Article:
A bit about bits from our friends at Weatherbeeta

by Michelle Drum September 08, 2015 2 min read

A bit about bits from our friends at Weatherbeeta

It's time for another tack check! This month we've decided to do bits. 

When was the last time you REALLY looked at your horses bit? 
We are offering 10% off ALL bits now through Sunday, Sept. 13, 2015 as an incentive to 
check your bits that show damage or chew marks. Simply use promo code bits915. 

Plastic and rubber bits should be checked regularly for wear, paying special attention to the plastic / rubber seams from the mold that created the bit. If any rough or sharp edges are noted, the bit should be replaced.

Bits made from nickel should be checked often for flaking, as nickel bits age the metal begins to flake off creating rough edges that can hurt or damage your horses mouth.  Most bits today are made of stainless steel, however some older vintage bits made of nickel can still be found.

Steel bits should be checked at the hinges and the joints.  The hinge should meet flush with the cheek of the bit and there should be no gaps or unevenness as the hinge moves. Any open areas can pinch the horses lip or skin causing an unhappy team mate. Joints of the bit should be clear and free of debris. The mouth piece itself as well as the joint should be smooth and free from pits and sharp edges.  A horsemen once told me that using a  bit with grass and debris stuck on it from your last ride is similar to riding with barbed wire. This made quite and impact on me and I always rinse my bits before I put my bridle up.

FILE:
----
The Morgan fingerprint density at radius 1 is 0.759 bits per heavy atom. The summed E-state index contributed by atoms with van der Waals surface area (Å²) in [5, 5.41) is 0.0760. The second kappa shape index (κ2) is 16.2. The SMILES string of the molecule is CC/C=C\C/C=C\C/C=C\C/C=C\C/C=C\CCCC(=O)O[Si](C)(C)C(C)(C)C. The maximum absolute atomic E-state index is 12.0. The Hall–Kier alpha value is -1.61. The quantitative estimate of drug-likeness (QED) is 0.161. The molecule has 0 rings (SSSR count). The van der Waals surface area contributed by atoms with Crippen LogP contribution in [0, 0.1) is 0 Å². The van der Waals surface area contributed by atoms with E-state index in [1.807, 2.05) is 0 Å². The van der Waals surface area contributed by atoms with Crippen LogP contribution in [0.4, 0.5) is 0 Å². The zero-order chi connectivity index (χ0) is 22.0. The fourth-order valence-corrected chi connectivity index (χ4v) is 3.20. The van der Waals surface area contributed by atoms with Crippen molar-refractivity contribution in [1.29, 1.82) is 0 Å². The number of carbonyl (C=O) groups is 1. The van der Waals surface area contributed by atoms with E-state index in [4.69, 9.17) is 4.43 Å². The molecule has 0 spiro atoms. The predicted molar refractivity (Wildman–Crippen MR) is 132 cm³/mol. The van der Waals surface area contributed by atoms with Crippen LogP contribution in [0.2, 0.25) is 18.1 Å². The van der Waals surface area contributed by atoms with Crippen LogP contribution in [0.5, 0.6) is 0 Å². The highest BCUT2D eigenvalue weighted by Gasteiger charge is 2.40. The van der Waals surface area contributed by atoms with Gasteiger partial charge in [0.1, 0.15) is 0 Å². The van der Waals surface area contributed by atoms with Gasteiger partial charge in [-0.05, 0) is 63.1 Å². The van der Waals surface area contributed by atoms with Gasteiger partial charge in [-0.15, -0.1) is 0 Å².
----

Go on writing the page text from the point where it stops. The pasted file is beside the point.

Sweet Iron & Copper are popular mouth pieces often used to keep a horses attention and help them salivate if they tend to be dry mouthed. Both bits should maintain color through out the lifetime of the bit. If the mouth piece should become green or discolored it likely needs to be replaced. 

We are always happy to help you with your tack checks! Simply bring us your bit and we are happy to look it over and make sure your horses bit is in good working order.

Click the here to open a full size version.



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